Tatsiana Shchurko on the War in Ukraine, Entangled Imperialisms, and Transnational Feminist Solidarity, via LeftEast (May 2, 2022): “[An] uneven knowledge production and the many implications of the war against Ukraine reveal the dire need to develop a feminist anti-capitalist critique of multiple imperialisms. This language should grow from within the occupied and suppressed communities of Eastern Europe and Eurasia. An anti-imperialist and anti-capitalist feminist positionality grasps that the local is part of a global in an effort to build transnational connections of mutual aid and support against state and corporate violence. For example, statements of solidarity with Ukraine expressed by the International Committee of Indigenous Peoples of Russia and Native American communities along with the anti-war feminist march in Bishkek (Kyrgyzstan) on March 8, 2022, pointing out that the war in Ukraine should be of concern for a broad transnational community, may serve as instrumental examples of alternative anti-capitalist and anti-imperialist solidarities that stretch beyond state regulations and macro-politics and foreground decolonial perspectives, necessary in addressing entanglements of multiple imperialisms. Such solidarities also bring to light hidden interconnections of the past that allowed for distant communities to survive and support each other against the violence of imperialist intervention and its attendant capitalist exploitation. Thus, the march in Bishkek reminds of the socialist roots of the International Women’s Day to call for internationalist, intersectional, class solidarity against imperialism and militarism.”

Vasyl Cherepanyn on that “It’ll take more than tanks to ease Germany’s guilt” (via Politico): “Since the Soviet Union’s collapse, Germany has been imposing neocolonial optics on its Eastern European ‘peripheries,’ and on the post-Soviet space in particular, where Ukraine was long considered a gray buffer zone about which the EU was ‘deeply concerned.’ Germany didn’t bother itself much with differentiating between former Soviet countries’ pasts. Even until recently, any Ukrainian agenda in Germany was often ‘balanced’ with a Russian perspective, so as to not exclude the latter by any means.”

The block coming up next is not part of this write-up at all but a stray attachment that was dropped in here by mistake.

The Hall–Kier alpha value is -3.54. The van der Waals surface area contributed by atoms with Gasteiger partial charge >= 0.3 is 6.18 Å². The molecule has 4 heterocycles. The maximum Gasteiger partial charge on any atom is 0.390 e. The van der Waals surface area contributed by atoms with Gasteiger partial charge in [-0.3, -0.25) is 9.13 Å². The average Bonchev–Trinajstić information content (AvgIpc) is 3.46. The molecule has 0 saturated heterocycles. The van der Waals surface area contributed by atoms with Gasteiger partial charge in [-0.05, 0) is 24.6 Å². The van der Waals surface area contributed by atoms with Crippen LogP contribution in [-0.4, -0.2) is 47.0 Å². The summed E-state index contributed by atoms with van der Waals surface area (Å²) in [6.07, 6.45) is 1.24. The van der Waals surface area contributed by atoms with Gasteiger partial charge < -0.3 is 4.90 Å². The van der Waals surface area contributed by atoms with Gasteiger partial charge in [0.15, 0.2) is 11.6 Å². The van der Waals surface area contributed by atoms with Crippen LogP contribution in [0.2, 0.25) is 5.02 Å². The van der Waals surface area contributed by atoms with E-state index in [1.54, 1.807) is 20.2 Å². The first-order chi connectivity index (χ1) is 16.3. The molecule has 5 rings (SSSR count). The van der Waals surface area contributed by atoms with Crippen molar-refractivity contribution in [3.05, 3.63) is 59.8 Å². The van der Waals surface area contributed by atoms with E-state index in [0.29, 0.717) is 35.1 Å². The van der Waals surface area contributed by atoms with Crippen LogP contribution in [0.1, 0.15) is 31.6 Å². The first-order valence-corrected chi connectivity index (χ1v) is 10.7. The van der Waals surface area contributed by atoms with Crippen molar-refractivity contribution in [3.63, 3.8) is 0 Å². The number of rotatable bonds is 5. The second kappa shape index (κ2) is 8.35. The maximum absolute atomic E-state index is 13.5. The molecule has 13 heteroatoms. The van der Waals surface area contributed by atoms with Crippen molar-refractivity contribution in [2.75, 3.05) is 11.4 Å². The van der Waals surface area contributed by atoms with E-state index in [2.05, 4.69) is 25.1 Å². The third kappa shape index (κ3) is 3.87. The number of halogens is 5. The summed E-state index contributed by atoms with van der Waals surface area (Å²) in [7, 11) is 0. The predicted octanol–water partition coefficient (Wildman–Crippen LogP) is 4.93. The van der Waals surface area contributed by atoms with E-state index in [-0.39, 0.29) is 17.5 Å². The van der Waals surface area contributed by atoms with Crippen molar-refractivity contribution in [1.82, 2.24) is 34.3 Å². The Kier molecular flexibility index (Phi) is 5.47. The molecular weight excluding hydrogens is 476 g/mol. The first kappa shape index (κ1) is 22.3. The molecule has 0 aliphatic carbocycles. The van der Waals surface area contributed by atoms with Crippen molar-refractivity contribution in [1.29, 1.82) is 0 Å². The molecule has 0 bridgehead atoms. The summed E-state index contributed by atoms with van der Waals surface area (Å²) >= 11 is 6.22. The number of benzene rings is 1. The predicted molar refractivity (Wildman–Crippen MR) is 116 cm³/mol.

An unnamed anarchist and art scholar, who joined the Territorial Defense Forces, quoted by Olexii Kuchanskyi in an essay on “Digital Leviathan and His Nuclear Tail” (via Your Art and e-flux notes): “At dawn, Dima and I talked about cinema. Dima believes that cinema is inferior to literature as a means of expression because you spend much more time with a book than a film. It’s a really interesting point, something to dig into. I studied at the department of art theory & history and I never thought of it. Dima served in the military after school and worked at the factory all his life. He listens to rap, smokes pot, and tries to have fun. He is thirty-eight, his child was born last year. He likes Wong Kar-wai and is a fan of Asian cinema in general. Dima communicates by quoting Omar Khayyam, Confucius, and other awesome guys.”

April 20th, 2022

Vasyl Cherepanyn (Visual Culture Research Centre, Kyiv) on Putin’s “World War Z” and the West’s deadly “foot-dragging”, via Project Syndicate: “The main feature of this Western condition is constant belatedness. The West has always been too late, incapable of acting ahead and instead just reacting to what has already happened. As a Ukrainian joke went at the time, ‘While the European Union was taking a decision, Russia took Crimea.’ Then as now, Ukrainians wondered, ‘What is the West’s red line? What will compel the West to act instead of waiting and discussing when to intervene?’”

Barbara Wurm on Lithuanian director Mantas Kvedaravičius, killed in Mariupol, via Die Welt: “Kvedaravičius unfolded a whole spectrum of visual anthropology over a decade with only three films [Barzakh, Mariupolis, Parthenon]. It now awaits evaluation and exploration. The time will come. The films themselves make possible an infinite immersion in the matter of the world, between dream and reality, horror and everyday life, facts and phenomenal imagology.”

April 5th, 2022

Statement by #AfricansFromUA on Equal Treatment via e-flux notes: “Non-Ukrainian nationals from the war in Ukraine arriving in Germany have been facing very different terms of treatment—both in different federal states and cities but also within the very same city throughout time and different facilities. While some received so called ‘Fictitious Certificates’ for one year without further procedures others were pressured to submit an asylum application with their finger prints registered and passports seized. Again others were given a so called “Duldung” including the threat of deportation.”

April 5th, 2022